This is the 50th anniversary of Ralph Nader’s Unsafe At Any Speed a book that launched the modern consumer movement. It took only five months for Congress to pass and President Johnson to sign into law the National Highway Traffic Safety Commission. According to the Center for Auto safety NHTSA’s design standards, recalls, and general auto-safety-related measures would reduce the rate of deaths per mile driven by nearly 80 percent.
Over time he put thousands of “Nader’s Raiders” to work investigating cars, nuclear power, pipeline safety, food and drug safety, airline safety, water and air pollution, antitrust enforcement, corporate governance and shareholder democracy, clean energy, tax reform, income and wealth inequality, campaign-finance reform, pension rights, old-age homes, occupational hazards, healthcare, smoking, freedom-of-information laws, multinationals, the Educational Testing Service, veterans’ affairs, land management, whistle blowing, trade policy, insurance, procurement—a seemingly endless list of vital issues with profound, real-world consequences.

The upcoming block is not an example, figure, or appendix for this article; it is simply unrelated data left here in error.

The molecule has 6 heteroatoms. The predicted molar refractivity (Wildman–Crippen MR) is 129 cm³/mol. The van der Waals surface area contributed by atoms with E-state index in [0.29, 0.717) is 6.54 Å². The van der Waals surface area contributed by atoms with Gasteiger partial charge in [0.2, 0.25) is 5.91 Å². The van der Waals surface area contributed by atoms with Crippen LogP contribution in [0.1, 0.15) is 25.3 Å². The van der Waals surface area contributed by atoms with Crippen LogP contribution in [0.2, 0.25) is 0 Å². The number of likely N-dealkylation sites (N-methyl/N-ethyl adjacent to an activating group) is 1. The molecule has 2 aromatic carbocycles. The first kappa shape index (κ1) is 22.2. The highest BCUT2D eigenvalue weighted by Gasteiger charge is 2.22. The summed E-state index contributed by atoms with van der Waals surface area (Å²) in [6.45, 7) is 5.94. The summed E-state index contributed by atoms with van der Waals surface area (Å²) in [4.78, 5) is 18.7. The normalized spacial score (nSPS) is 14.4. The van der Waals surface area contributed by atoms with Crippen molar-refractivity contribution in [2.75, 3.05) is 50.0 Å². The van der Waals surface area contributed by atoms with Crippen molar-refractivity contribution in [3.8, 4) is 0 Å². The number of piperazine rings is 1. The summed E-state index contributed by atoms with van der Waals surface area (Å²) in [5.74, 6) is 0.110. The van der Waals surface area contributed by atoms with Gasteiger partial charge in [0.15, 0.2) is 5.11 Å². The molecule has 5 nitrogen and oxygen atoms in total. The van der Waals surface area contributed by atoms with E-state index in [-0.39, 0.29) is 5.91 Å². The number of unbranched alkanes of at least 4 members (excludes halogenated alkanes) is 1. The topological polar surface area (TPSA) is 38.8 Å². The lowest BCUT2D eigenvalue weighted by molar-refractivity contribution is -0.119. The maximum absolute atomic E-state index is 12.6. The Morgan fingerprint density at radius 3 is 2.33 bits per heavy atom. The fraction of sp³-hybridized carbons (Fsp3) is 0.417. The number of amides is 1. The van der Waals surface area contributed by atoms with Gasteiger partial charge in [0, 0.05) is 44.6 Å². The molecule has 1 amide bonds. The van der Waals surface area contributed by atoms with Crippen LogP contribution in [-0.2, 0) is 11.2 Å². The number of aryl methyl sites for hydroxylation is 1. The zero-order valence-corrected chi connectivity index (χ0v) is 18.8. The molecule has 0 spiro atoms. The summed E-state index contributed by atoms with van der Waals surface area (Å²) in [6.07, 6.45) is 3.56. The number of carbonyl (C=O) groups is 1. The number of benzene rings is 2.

He also found time to launch four presidential campaigns. He still produces a column every week, opened the American Museum of Tort Law in Winsted and travels widely lecturing and writing. He has an opinion on almost everything.
We don’t know just what he will talk about, but considering it’s Ralph Nader the evening is certain to be interesting.
All Salisbury Forum programs are free and open to the public.